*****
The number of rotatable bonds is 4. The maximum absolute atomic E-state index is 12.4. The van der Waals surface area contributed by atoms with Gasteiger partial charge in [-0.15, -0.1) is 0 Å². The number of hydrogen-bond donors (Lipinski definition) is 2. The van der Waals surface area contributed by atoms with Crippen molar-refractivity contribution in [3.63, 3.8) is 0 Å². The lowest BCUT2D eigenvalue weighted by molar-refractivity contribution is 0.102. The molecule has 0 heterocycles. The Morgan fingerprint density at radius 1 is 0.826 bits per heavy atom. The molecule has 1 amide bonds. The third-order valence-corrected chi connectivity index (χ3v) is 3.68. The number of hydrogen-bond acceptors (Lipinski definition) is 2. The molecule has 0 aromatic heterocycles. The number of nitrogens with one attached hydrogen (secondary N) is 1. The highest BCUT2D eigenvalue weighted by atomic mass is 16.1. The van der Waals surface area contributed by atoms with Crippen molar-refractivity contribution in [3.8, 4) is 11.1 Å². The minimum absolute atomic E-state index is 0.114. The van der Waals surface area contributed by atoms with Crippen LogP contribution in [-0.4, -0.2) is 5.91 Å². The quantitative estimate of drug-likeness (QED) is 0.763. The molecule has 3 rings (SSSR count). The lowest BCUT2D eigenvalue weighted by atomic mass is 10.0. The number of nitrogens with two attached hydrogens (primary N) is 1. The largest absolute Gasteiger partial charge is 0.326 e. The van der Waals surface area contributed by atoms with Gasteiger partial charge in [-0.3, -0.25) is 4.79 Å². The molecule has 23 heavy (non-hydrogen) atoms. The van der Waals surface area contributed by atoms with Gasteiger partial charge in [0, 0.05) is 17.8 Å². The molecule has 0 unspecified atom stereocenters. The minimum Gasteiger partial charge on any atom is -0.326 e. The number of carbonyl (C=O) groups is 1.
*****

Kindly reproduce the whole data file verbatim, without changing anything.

The number of rotatable bonds is 4. The maximum absolute atomic E-state index is 12.4. The van der Waals surface area contributed by atoms with Gasteiger partial charge in [-0.15, -0.1) is 0 Å². The number of hydrogen-bond donors (Lipinski definition) is 2. The van der Waals surface area contributed by atoms with Crippen molar-refractivity contribution in [3.63, 3.8) is 0 Å². The lowest BCUT2D eigenvalue weighted by molar-refractivity contribution is 0.102. The molecule has 0 heterocycles. The Morgan fingerprint density at radius 1 is 0.826 bits per heavy atom. The molecule has 1 amide bonds. The third-order valence-corrected chi connectivity index (χ3v) is 3.68. The number of hydrogen-bond acceptors (Lipinski definition) is 2. The molecule has 0 aromatic heterocycles. The number of nitrogens with one attached hydrogen (secondary N) is 1. The highest BCUT2D eigenvalue weighted by atomic mass is 16.1. The van der Waals surface area contributed by atoms with Crippen molar-refractivity contribution in [3.8, 4) is 11.1 Å². The minimum absolute atomic E-state index is 0.114. The van der Waals surface area contributed by atoms with Crippen LogP contribution in [-0.4, -0.2) is 5.91 Å². The quantitative estimate of drug-likeness (QED) is 0.763. The molecule has 3 rings (SSSR count). The lowest BCUT2D eigenvalue weighted by atomic mass is 10.0. The number of nitrogens with two attached hydrogens (primary N) is 1. The largest absolute Gasteiger partial charge is 0.326 e. The van der Waals surface area contributed by atoms with Gasteiger partial charge in [-0.3, -0.25) is 4.79 Å². The molecule has 23 heavy (non-hydrogen) atoms. The van der Waals surface area contributed by atoms with Gasteiger partial charge in [0, 0.05) is 17.8 Å². The molecule has 0 unspecified atom stereocenters. The minimum Gasteiger partial charge on any atom is -0.326 e. The number of carbonyl (C=O) groups is 1.